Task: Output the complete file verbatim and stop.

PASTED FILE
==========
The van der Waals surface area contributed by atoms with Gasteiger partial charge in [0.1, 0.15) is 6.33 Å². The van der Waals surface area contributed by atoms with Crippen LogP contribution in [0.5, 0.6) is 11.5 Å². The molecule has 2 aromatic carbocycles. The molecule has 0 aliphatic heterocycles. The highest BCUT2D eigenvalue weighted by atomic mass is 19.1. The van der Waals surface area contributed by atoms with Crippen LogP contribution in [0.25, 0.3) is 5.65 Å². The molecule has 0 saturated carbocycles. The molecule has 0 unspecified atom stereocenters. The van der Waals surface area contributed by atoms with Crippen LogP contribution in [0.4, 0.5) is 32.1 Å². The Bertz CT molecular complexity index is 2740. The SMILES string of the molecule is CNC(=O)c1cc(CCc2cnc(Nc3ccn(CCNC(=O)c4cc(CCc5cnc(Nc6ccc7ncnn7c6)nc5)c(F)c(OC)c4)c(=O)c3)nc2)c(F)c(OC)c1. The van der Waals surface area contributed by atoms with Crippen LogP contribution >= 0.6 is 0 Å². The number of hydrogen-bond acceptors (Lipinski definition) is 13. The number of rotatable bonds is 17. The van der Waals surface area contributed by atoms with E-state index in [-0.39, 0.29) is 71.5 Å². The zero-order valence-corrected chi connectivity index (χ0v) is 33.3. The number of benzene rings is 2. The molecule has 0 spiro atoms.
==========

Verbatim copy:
The van der Waals surface area contributed by atoms with Gasteiger partial charge in [0.1, 0.15) is 6.33 Å². The van der Waals surface area contributed by atoms with Crippen LogP contribution in [0.5, 0.6) is 11.5 Å². The molecule has 2 aromatic carbocycles. The molecule has 0 aliphatic heterocycles. The highest BCUT2D eigenvalue weighted by atomic mass is 19.1. The van der Waals surface area contributed by atoms with Crippen LogP contribution in [0.25, 0.3) is 5.65 Å². The molecule has 0 saturated carbocycles. The molecule has 0 unspecified atom stereocenters. The van der Waals surface area contributed by atoms with Crippen LogP contribution in [0.4, 0.5) is 32.1 Å². The Bertz CT molecular complexity index is 2740. The SMILES string of the molecule is CNC(=O)c1cc(CCc2cnc(Nc3ccn(CCNC(=O)c4cc(CCc5cnc(Nc6ccc7ncnn7c6)nc5)c(F)c(OC)c4)c(=O)c3)nc2)c(F)c(OC)c1. The van der Waals surface area contributed by atoms with Crippen LogP contribution >= 0.6 is 0 Å². The number of hydrogen-bond acceptors (Lipinski definition) is 13. The number of rotatable bonds is 17. The van der Waals surface area contributed by atoms with E-state index in [-0.39, 0.29) is 71.5 Å². The zero-order valence-corrected chi connectivity index (χ0v) is 33.3. The number of benzene rings is 2. The molecule has 0 spiro atoms.